College aid fails to keep pace with tuition hikes

Melvin Claxton, and Ronald J. Hansen
Detroit News
September 28, 2004

Tommy Tseng is the first in his family to attend college.

When he was accepted at the University of California at Los Angeles three years ago, his father was ecstatic but could offer little financial help. He made $8,000 a year as a factory worker.

The annual cost of Tseng's college was more than twice his father's income. Adding to Tseng's financial difficulties, tuition and fees went up at UCLA as they did in other public institutions - an average of 14 percent last year. He now pays more than $20,000 annually.

Tseng, whose family income qualified him for a federal Pell grant to help pay for college, applied for assistance. He got the maximum grant of $4,050.

It covered less than 25 percent of his costs, which meant he had to go searching for private scholarship and grant help.

It is a familiar story across the country, as Pell grants cover an ever-shrinking percentage of college expenses. In fact, Pell grants the nation's primary college financial aid program for low-income students cover less than they did in the 1970s when the program started.

In 1977, the maximum Pell grant paid for 77 percent of the cost of tuition, room and board at a public, four-year institution. Today, it covers 41 percent, on average.

And despite tuition increases of up to 40 percent at some universities, the maximum grant award has remained frozen since 2002. Neither Congress nor the president has moved to raise the maximum.

Because Pell grant funding is determined by the number of qualifying students who apply for it, overall funding has risen by $3.3 billion since 2001. The funding increase is driven by a jump in the number of low-income students applying for aid, said Jacqueline King, director of the Center for Policy Analysis at the American Council on Education. The American Council on Education is the major coordinating body for the nation's higher education institutions, and seeks to provide leadership and a unifying voice on key higher education issues.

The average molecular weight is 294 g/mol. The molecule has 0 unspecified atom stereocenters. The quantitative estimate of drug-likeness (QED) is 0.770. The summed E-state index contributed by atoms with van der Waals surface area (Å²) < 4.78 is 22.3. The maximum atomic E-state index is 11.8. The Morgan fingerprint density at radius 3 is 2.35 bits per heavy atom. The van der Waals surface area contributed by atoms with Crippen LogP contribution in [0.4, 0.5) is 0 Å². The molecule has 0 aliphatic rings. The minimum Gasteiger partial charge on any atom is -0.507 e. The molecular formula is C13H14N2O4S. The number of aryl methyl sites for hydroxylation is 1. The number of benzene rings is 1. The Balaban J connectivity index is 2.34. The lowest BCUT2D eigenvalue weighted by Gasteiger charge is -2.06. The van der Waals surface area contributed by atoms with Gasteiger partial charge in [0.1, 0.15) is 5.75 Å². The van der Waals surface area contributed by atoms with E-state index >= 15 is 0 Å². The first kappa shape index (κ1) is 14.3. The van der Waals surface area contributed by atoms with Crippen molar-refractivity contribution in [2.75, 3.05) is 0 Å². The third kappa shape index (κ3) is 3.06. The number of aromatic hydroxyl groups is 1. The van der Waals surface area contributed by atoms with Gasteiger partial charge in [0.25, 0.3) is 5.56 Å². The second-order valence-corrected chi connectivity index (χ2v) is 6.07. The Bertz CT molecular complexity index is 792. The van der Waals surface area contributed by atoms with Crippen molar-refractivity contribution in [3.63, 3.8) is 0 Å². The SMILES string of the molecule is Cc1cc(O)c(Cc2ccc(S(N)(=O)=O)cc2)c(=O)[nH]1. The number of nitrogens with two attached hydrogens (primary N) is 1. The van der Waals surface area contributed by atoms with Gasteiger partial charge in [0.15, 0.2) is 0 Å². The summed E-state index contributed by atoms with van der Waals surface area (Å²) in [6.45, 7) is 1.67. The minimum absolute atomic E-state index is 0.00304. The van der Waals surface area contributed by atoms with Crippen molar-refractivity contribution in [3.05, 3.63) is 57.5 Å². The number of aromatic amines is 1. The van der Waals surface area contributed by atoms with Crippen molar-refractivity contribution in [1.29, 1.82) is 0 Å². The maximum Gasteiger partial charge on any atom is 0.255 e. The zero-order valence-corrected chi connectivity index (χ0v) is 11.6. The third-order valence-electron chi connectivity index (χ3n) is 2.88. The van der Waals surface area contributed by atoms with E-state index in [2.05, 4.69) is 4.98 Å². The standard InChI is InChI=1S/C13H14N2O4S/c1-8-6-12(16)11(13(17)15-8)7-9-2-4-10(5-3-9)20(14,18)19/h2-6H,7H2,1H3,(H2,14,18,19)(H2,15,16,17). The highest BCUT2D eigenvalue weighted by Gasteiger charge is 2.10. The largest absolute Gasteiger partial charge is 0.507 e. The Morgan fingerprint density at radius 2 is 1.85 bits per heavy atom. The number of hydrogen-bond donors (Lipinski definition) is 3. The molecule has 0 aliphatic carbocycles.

She said the increased demand was created when adults who lost their jobs during the 2001 recession decided to return to school. The unexpected influx of low-income adults created a multibillion-dollar shortfall in the program's funding, she said.

The $12 billion-a-year Pell grant program aids 4.6 million students and is at the heart of government higher-education assistance designed to help lift the poor from poverty. But the dwindling buying power of the maximum grant has created hardships for those with few financial resources.

With college costs outstripping assistance, many low-income students are leaving college with larger and larger debt. About 90 percent of Pell grant recipients now leave school with an average debt of nearly $17,000.

UCLA student John Vu, 22, is one of them. The economics major, who graduates next year, works 10 to 15 hours a week but expects to leave school with between $25,000 and $30,000 in debt.

"It is something that concerns me," Vu said. "But that is what I had to do."

While colleges have provided backup assistance for Pell grant recipients, many poor students still have unmet needs, according to a 2003 report on the Pell grant program by the American Council on Education. These unmet needs ranged, on average, from $2,400 at public, four-year colleges to $6,969 at private universities, the report states.